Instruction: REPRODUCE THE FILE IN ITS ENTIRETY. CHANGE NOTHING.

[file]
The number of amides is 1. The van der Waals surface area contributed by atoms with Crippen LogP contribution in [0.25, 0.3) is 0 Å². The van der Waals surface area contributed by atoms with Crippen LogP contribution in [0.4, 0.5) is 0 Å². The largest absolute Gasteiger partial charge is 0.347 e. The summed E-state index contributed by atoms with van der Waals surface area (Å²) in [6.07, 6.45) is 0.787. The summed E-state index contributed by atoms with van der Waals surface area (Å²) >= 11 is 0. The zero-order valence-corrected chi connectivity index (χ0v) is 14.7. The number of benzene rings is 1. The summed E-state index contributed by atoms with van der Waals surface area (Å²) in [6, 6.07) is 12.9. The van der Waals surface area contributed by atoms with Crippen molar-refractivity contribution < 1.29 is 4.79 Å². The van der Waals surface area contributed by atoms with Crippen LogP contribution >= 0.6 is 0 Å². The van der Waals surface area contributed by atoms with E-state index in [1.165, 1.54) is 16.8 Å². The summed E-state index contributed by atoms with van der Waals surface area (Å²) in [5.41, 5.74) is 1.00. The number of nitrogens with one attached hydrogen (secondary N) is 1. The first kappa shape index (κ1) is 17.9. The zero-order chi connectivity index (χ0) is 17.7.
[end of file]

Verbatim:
The number of amides is 1. The van der Waals surface area contributed by atoms with Crippen LogP contribution in [0.25, 0.3) is 0 Å². The van der Waals surface area contributed by atoms with Crippen LogP contribution in [0.4, 0.5) is 0 Å². The largest absolute Gasteiger partial charge is 0.347 e. The summed E-state index contributed by atoms with van der Waals surface area (Å²) in [6.07, 6.45) is 0.787. The summed E-state index contributed by atoms with van der Waals surface area (Å²) >= 11 is 0. The zero-order valence-corrected chi connectivity index (χ0v) is 14.7. The number of benzene rings is 1. The summed E-state index contributed by atoms with van der Waals surface area (Å²) in [6, 6.07) is 12.9. The van der Waals surface area contributed by atoms with Crippen molar-refractivity contribution < 1.29 is 4.79 Å². The van der Waals surface area contributed by atoms with Crippen LogP contribution >= 0.6 is 0 Å². The van der Waals surface area contributed by atoms with E-state index in [1.165, 1.54) is 16.8 Å². The summed E-state index contributed by atoms with van der Waals surface area (Å²) in [5.41, 5.74) is 1.00. The number of nitrogens with one attached hydrogen (secondary N) is 1. The first kappa shape index (κ1) is 17.9. The zero-order chi connectivity index (χ0) is 17.7.